Among the few Kubrick films I had not seen. I was into it the first hour, but after the break-out, I thought it became boring in the middle hour.
Impressive set pieces and looks authentic.
It picks up again in the last part. The number of extras for the battle scenes and marching was quite astounding, would have loved to have seen it on the big screen.
The “I’m Spartacus!” scene is a moment people remember.
L'Avventura (The Adventure) (1960)
I loved the cinematography of the islands. The story is basically a series of random conversations, and the pacing is like real life. You could dismiss the film by summing up the plot in a few words, but it manages to capture Italy, and has its own mood.
The scene when the blonde woman is confronted by all the Italians was almost horror movie territory! The title is misleading, as it really isn’t what I would call an adventure.
I found the film a bit of struggle to get through, and it took me most of a day stopping and starting.
I don’t love the films of Michelangelo Antonioni on a personal level, yet I appreciate he has talent as a filmmaker.
The Hustler (1962)
Good performance by Paul Newman, in what was one of his signature roles.
For me the best part of the movie is the opening game with Minosota Fatts, the rest is good, but doesn’t quite reach that standard.
Favorite quotes: “One of the best indoor sports feeling sorry for yourself, a sport enjoyed by all. Specially the born losers”
"We have a contract of depravity. All we have to do is pull the blinds down."
A bit far fetched that Audrey Hepburn character knows none of her husband’s family or friends, yet is entertaining, with surprising developments. I’m still not convinced Cary Grant is a GREAT actor, but he does have fine chemistry here with Audrey Hepburn.
Low budget b/w independent film from director John Cassavetes. Not a story in the traditional sense. We get to see shouty drunk people fooling around, and dialogue-driven improvised performances. The conversations go in waves, from anger to laughter, and so on. Often quite funny. Does become slightly repetitive in the middle part, with repeated visit to Gena Rowlands, and repeated night club scene.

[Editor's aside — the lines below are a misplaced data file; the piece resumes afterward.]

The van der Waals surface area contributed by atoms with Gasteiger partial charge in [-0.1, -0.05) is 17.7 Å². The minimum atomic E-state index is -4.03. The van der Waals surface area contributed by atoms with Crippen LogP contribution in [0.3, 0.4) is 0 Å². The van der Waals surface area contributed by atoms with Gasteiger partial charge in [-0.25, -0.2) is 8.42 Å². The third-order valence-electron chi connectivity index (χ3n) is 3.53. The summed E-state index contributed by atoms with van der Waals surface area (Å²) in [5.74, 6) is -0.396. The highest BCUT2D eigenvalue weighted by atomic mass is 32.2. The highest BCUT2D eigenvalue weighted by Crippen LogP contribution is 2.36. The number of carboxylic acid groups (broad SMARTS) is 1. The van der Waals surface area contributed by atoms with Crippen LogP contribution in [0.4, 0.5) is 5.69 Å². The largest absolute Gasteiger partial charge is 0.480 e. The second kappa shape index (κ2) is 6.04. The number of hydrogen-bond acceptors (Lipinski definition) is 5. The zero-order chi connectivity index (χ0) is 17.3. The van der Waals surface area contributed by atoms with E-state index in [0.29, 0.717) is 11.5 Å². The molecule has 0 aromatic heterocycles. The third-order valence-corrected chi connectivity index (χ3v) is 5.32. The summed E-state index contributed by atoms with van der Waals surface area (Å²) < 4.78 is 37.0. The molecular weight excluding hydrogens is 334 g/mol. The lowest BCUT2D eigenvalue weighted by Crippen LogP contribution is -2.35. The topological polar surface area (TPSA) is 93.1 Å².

Favorite quote: One of these days you girls are gonna charge. And you want to know something funny, we’ll all surrender, and you can have everything. You can have the house, and the car, and the office, and the bills, and the headaches, and we’ll sit home and laugh. That’s what we’ll do, all we ask for is peace. Give us our daily beating, three square meals, bread and water. And we’ll just sit staring at the sun, and go blind, okay?”
Memories of Underdevelopment (1968)
It has a few noteworthy scenes, with the protagonist day dreaming about women while looking at a picture of the painting The Birth of Venus by Botticelli. You get inside the head of the main character, but overall the mix of Cuban news footage and his chase after young girls didn’t add up to anything interesting.
Maybe if I knew a bit more about Cuban history it would make more sense.
As it is, I got very little out of it.
The Italian Job (1969)
Not as funny as it thinks it is, but worth it for the exciting heist/car chase. The cliffhanger ending is a classic.
Un Homme Qui Dort (1974)
Quite haunting, but also quite depressing.
Favorite quote: "Indifference to the world is neither ignorance or hostility. Not to grant a privileged status to any one thing you read."
Holy Mountain (1973)
It’s a visual masterpiece, even though the frog theatre killing scene, and the fact the guy had 20 wives, prevented me from loving it completely.
Many wild ideas, making gold by mixing excrement/sweat, a stone that has a soul, to save the economy killing 4 million people, a computer that can have an orgasm, a guitar/gun combo. A computer that can calculate which toys children should have to prevent future wars.
Favorite quote: “The fish thinks about his hunger, not about the fisherman. It is the master who seeks the disciple. You want to know the secret, but man cannot see nothing but himself. To accomplish the alchemical work you will have these companions. They are thieves like you, but on another level. They are the most powerful people on the planet. Industrialists and politicians."
Fav quote: “This is the moment when the word is made flesh”
80 minute drama directed by Werner Herzog. Based on an anti-military play.
Most of the philosophical rambling made little sense to me The dialogue is at times interesting, yet feels staged and unrealistic. A great performance by Klaus Kinski, as the mentally unstable, jealous husband.
My favorite part is about an hour into the film, when his wife tells the children a sad story, and all they want is for her to sing to them. Quite a moving scene. The ending by the river is also memorable.
Have you seen any of these films? Agree or disagree? Any favorites? Comments are welcome.